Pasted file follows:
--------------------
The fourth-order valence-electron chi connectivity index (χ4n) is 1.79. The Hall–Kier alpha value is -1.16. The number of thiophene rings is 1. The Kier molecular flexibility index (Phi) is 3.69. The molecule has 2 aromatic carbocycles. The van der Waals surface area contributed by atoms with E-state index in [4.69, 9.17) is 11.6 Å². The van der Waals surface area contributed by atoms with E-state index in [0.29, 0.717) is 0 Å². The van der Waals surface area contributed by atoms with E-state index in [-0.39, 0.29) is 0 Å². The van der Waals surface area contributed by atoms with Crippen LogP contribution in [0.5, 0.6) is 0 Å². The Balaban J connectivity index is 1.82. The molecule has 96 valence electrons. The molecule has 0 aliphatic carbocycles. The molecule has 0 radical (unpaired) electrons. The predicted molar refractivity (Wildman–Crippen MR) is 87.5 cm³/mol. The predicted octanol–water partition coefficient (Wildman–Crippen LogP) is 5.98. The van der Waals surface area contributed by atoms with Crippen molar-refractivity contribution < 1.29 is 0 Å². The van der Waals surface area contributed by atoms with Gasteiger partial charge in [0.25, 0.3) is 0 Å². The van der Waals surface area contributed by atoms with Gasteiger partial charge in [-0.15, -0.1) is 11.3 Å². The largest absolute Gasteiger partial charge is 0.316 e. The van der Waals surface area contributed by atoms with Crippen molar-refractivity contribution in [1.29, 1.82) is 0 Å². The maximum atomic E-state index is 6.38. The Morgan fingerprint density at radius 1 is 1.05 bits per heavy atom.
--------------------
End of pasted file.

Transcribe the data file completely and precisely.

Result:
The fourth-order valence-electron chi connectivity index (χ4n) is 1.79. The Hall–Kier alpha value is -1.16. The number of thiophene rings is 1. The Kier molecular flexibility index (Phi) is 3.69. The molecule has 2 aromatic carbocycles. The van der Waals surface area contributed by atoms with E-state index in [4.69, 9.17) is 11.6 Å². The van der Waals surface area contributed by atoms with E-state index in [0.29, 0.717) is 0 Å². The van der Waals surface area contributed by atoms with E-state index in [-0.39, 0.29) is 0 Å². The van der Waals surface area contributed by atoms with Crippen LogP contribution in [0.5, 0.6) is 0 Å². The Balaban J connectivity index is 1.82. The molecule has 96 valence electrons. The molecule has 0 aliphatic carbocycles. The molecule has 0 radical (unpaired) electrons. The predicted molar refractivity (Wildman–Crippen MR) is 87.5 cm³/mol. The predicted octanol–water partition coefficient (Wildman–Crippen LogP) is 5.98. The van der Waals surface area contributed by atoms with Crippen molar-refractivity contribution < 1.29 is 0 Å². The van der Waals surface area contributed by atoms with Gasteiger partial charge in [0.25, 0.3) is 0 Å². The van der Waals surface area contributed by atoms with Gasteiger partial charge in [-0.15, -0.1) is 11.3 Å². The largest absolute Gasteiger partial charge is 0.316 e. The van der Waals surface area contributed by atoms with Crippen molar-refractivity contribution in [1.29, 1.82) is 0 Å². The maximum atomic E-state index is 6.38. The Morgan fingerprint density at radius 1 is 1.05 bits per heavy atom.